What it's like to live on the Kennet and Avon Canal
PUBLISHED: 09:56 17 August 2015 | UPDATED: 09:56 17 August 2015
Changing views from the windows every fortnight or so, with beautiful scenery along the way. Claire Pitcher meets a couple living on the Kennet and Avon
Midsummer has arrived and Kim Rack, Chris Jones and I are enjoying the last warm rays of sunshine of the day, sitting on the roof of Chris’s widebeam boat. We’re on the Kennet and Avon Canal at Marsh Benham, near Newbury, and all I can see is the shimmering of the water stretching for miles, a small herd of cows in the farmer’s field next door… and the couple’s puppies bounding up and down the deserted towpath.
It’s not hard to see the appeal of living on the water. In fact, the country’s canals and rivers are home to over 35,000 boats. What were once the speedy highways of the 18th century are now green corridors providing a leisurely way of travelling from town to town. Of those 35,000, the Residential Boat Owners Association estimates there are 15,000 people living afloat.
Leaving dry land
‘Boat dwellers’ (as they call themselves) Kim and Chris live on Chris’s boat having first met last October, when seasoned boater Kim helped him fit out his burner and central heating system. Not just a self taught heating engineer, Kim can also turn her hand to plumbing, electrics, she’s also a competent mechanic and loves to paint boats. Having lived on the canal for over 20 years, she’s had to face the ups and downs of owning a boat, but has never looked back, having left a house in Reading to take to the water.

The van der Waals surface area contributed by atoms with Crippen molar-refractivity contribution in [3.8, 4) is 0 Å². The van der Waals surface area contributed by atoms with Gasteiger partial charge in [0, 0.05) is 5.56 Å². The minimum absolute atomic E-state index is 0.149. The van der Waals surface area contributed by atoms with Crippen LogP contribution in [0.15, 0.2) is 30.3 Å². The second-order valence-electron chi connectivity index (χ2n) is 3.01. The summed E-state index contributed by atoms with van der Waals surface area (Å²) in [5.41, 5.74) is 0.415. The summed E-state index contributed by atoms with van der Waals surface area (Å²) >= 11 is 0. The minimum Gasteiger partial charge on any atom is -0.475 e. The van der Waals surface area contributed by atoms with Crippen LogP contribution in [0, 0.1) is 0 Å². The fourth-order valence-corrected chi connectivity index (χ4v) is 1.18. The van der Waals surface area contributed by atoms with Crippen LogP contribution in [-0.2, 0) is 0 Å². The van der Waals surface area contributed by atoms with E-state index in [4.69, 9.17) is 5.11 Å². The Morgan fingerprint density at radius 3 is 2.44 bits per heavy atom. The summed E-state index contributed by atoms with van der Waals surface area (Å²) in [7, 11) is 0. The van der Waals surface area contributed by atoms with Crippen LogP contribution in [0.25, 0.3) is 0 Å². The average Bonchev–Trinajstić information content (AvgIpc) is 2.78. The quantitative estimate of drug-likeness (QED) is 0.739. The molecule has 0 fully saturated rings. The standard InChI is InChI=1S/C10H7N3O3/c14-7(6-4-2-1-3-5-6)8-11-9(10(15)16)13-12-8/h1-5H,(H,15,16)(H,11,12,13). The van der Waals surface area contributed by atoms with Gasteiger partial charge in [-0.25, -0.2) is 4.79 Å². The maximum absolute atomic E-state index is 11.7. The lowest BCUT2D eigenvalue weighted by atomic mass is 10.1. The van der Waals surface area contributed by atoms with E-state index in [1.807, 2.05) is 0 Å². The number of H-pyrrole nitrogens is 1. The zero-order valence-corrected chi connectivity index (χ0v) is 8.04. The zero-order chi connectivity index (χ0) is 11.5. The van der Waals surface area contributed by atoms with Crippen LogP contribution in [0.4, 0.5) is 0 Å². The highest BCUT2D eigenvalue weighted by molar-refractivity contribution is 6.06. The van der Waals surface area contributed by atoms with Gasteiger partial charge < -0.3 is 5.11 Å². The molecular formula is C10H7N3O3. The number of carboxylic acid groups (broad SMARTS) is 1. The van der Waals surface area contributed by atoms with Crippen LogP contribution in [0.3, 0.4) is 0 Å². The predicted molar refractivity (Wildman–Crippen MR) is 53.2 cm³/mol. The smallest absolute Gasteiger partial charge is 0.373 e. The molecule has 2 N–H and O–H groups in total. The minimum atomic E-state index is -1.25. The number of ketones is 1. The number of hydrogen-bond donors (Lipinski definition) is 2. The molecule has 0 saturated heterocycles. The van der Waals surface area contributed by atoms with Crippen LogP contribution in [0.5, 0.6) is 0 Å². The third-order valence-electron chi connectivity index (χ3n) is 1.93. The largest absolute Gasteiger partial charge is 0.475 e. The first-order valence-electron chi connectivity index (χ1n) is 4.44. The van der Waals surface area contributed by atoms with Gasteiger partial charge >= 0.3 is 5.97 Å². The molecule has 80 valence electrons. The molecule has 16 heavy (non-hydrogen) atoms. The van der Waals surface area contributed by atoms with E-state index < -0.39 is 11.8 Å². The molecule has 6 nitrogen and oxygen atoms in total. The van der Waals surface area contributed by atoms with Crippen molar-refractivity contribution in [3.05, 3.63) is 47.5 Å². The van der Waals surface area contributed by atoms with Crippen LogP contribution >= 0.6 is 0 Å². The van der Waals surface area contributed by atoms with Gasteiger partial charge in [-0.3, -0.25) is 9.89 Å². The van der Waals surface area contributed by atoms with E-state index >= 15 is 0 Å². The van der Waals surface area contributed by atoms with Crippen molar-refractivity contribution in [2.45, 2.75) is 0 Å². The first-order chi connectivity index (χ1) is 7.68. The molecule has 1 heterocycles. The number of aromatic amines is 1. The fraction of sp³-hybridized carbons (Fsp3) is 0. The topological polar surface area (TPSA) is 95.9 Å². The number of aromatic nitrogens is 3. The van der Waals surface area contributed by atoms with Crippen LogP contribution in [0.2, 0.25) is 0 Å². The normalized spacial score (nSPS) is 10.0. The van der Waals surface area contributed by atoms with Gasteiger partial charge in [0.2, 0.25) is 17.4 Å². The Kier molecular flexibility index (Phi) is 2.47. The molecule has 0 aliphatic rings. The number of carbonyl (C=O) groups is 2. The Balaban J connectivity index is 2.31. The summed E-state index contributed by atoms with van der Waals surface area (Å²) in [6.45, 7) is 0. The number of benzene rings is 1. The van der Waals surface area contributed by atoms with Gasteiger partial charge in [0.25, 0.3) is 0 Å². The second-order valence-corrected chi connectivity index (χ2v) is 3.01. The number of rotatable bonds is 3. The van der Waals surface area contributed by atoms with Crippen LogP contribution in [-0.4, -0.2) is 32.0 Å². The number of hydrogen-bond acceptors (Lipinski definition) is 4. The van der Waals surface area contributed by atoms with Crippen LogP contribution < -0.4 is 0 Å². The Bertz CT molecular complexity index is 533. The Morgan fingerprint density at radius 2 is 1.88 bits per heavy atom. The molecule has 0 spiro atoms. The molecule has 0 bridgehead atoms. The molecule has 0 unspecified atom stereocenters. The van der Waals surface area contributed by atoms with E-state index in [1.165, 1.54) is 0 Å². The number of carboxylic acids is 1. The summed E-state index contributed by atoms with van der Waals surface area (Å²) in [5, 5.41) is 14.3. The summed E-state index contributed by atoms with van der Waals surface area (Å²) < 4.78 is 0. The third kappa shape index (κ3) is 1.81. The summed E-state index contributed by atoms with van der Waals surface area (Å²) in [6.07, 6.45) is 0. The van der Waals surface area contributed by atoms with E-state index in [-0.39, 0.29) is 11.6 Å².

Kim and her ex-partner knew a couple who lived on an island on the Thames near Caversham and when they were visiting one day, it was suggested they buy a boat, as circumstances at the time meant they couldn’t afford a house.
“The boat we bought was in Stone, Staffordshire. An old wooden boat, it had all sorts of engine problems. It was also the longest we could get away with too, as we had two children and an au pair at the time.”
Kim admits it was a “rude introduction to boating”, as on their journey down from Stone onto the Oxford Canal the boat couldn’t get through one of the bridges because it was too wide. “We were new to boating, so we ended up backing it up, turning round, going back up the Oxford Canal onto the Grand Union, where we broke down,” she recalls. More bad luck ensued when, just days later, the canal froze. It was the hardest winter for many years. Parts of the canal stayed frozen for three months: “It took us a year to get from Stone to Reading.”